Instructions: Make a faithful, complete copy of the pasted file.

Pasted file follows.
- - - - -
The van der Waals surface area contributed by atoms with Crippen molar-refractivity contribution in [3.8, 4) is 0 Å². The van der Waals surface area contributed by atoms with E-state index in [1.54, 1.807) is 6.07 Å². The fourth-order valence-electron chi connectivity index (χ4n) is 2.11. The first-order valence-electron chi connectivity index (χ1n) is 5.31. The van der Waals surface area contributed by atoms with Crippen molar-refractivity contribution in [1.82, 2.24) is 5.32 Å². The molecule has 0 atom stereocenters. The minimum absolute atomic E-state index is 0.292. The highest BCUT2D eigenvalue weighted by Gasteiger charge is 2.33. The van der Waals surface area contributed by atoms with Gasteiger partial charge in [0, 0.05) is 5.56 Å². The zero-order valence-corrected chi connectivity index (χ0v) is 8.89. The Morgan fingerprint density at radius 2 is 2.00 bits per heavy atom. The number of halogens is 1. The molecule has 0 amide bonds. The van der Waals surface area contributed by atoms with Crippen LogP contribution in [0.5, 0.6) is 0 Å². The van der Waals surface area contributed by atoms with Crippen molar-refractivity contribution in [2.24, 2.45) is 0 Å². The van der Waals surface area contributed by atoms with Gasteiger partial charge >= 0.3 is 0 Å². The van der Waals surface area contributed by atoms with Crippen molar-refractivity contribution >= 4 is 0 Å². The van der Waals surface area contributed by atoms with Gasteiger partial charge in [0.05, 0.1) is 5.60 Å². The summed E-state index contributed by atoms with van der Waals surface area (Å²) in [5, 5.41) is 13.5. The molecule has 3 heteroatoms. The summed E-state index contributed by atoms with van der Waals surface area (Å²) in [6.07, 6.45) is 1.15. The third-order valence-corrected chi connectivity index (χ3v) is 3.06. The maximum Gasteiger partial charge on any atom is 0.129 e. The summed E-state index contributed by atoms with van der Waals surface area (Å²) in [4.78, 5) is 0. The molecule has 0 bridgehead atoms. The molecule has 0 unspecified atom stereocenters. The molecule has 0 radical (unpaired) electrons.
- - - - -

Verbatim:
The van der Waals surface area contributed by atoms with Crippen molar-refractivity contribution in [3.8, 4) is 0 Å². The van der Waals surface area contributed by atoms with E-state index in [1.54, 1.807) is 6.07 Å². The fourth-order valence-electron chi connectivity index (χ4n) is 2.11. The first-order valence-electron chi connectivity index (χ1n) is 5.31. The van der Waals surface area contributed by atoms with Crippen molar-refractivity contribution in [1.82, 2.24) is 5.32 Å². The molecule has 0 atom stereocenters. The minimum absolute atomic E-state index is 0.292. The highest BCUT2D eigenvalue weighted by Gasteiger charge is 2.33. The van der Waals surface area contributed by atoms with Gasteiger partial charge in [0, 0.05) is 5.56 Å². The zero-order valence-corrected chi connectivity index (χ0v) is 8.89. The Morgan fingerprint density at radius 2 is 2.00 bits per heavy atom. The number of halogens is 1. The molecule has 0 amide bonds. The van der Waals surface area contributed by atoms with Crippen LogP contribution in [0.5, 0.6) is 0 Å². The van der Waals surface area contributed by atoms with Crippen molar-refractivity contribution in [2.24, 2.45) is 0 Å². The van der Waals surface area contributed by atoms with Gasteiger partial charge >= 0.3 is 0 Å². The van der Waals surface area contributed by atoms with Crippen molar-refractivity contribution >= 4 is 0 Å². The van der Waals surface area contributed by atoms with Gasteiger partial charge in [0.05, 0.1) is 5.60 Å². The summed E-state index contributed by atoms with van der Waals surface area (Å²) in [5, 5.41) is 13.5. The molecule has 3 heteroatoms. The summed E-state index contributed by atoms with van der Waals surface area (Å²) in [6.07, 6.45) is 1.15. The third-order valence-corrected chi connectivity index (χ3v) is 3.06. The maximum Gasteiger partial charge on any atom is 0.129 e. The summed E-state index contributed by atoms with van der Waals surface area (Å²) in [4.78, 5) is 0. The molecule has 0 bridgehead atoms. The molecule has 0 unspecified atom stereocenters. The molecule has 0 radical (unpaired) electrons.